By Kamran Haider
RAWALPINDI, Pakistan, July 5 (Reuters) - The Pakistan military denied on Saturday a report quoting disgraced nuclear scientist Abdul Qadeer Khan as saying the army, its spy agency and President Pervez Musharraf had known about the sale of centrifuges to North Korea eight years ago.
"I would like to categorically say it's wrong, false," Khalid Ahmed Kidwai, director general of Strategic Planning Division (SPD) that oversees Pakistan's nuclear weapons, told a news conference in Rawalpindi, where the army is headquartered.
Kidwai said Khan was seeking to falsely implicate Musharraf, the Inter-Services Intelligence (ISI), the SPD and the army in nuclear proliferation.
Khan, 72, was placed under house arrest in Islamabad in 2004 soon after a televised confession to selling nuclear secrets to Iran, North Korea and Libya.
On Friday, the Associated Press quoted Khan as saying the army had "complete knowledge" of the shipment of used P-1 centrifuges to North Korea in 2000, and Musharraf must have given his consent.
Speaking to other media later, including Reuters, Khan backed off from this account, referring to passages from Musharraf's autobiography, published in 2006.
Musharraf wrote: "We were once informed that a chartered aircraft going to North Korea for conventional missiles was also going to carry some "irregular cargo on his (Khan's) behalf."
Musharraf said he ordered a search of the aircraft but nothing was found. Later he was told Khan's people had been tipped off and the suspect cargo had not been loaded.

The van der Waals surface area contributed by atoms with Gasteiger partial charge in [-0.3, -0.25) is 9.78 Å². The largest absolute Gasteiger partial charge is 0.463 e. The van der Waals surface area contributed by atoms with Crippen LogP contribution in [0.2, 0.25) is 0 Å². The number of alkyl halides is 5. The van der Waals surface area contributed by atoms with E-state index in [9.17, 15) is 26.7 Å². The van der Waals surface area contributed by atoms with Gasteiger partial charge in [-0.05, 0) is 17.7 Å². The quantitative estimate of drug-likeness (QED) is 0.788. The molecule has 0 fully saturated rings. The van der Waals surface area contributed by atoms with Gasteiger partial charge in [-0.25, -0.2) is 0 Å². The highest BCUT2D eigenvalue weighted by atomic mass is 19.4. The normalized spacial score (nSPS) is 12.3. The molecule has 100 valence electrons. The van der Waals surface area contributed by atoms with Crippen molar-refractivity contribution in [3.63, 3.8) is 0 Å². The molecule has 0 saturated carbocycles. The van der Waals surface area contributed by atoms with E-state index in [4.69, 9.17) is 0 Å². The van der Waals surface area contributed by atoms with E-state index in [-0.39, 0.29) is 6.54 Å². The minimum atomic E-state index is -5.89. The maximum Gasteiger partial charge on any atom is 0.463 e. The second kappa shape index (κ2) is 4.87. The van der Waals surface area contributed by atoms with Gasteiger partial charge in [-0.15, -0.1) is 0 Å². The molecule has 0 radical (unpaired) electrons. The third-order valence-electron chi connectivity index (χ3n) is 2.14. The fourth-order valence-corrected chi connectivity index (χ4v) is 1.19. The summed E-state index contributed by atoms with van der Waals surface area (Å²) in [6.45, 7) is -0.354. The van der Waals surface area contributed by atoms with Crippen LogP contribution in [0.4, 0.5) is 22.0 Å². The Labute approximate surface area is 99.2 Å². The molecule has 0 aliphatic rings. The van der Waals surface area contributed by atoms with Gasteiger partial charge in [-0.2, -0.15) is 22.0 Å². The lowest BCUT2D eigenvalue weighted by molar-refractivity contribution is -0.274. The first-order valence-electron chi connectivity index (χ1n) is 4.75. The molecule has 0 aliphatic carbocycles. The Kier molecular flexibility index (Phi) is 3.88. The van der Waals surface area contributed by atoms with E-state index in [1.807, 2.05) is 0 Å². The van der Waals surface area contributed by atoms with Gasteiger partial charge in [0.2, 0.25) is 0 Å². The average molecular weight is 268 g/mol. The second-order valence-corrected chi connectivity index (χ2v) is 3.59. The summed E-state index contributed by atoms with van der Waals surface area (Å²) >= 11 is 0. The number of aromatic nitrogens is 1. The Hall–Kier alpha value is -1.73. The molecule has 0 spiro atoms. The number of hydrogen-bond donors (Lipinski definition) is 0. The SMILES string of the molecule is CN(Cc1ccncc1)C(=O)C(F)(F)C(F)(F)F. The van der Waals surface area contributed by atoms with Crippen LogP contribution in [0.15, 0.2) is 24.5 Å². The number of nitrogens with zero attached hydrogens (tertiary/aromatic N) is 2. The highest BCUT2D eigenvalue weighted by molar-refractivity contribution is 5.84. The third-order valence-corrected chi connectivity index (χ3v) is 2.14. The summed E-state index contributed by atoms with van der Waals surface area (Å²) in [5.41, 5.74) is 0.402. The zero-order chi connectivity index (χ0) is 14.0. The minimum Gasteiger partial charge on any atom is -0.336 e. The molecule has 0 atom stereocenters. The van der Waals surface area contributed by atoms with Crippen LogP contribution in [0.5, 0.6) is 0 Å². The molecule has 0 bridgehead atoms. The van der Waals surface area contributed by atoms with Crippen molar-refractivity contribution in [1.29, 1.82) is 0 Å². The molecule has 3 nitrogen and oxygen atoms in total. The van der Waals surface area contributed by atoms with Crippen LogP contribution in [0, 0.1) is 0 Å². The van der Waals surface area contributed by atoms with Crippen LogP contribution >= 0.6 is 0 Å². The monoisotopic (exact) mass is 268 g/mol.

Musharraf took action against Khan after being confronted with evidence of the scientist's activities by the U.S. Central Intelligence Agency.
Still revered by many Pakistanis as the father of the country's atomic bomb, Khan maintains he agreed to take the rap alone in return for assurances that Musharraf never honoured.
Musharraf pardoned Khan, but the scientist said he had also expected to have been rehabilitated and allowed to travel freely.
Encouraged by the formation of a coalition government made up of anti-Musharraf parties, following an election in February, Khan has asked a court to lift his detention.
The new government relaxed some restrictions on Khan and he has been able to talk to the media on the telephone.
The Khans said there would be no more interviews or statements until after a court decides whether the scientist should be released.
Pakistan considers its investigation of Khan to be closed. (Writing by Simon Cameron-Moore)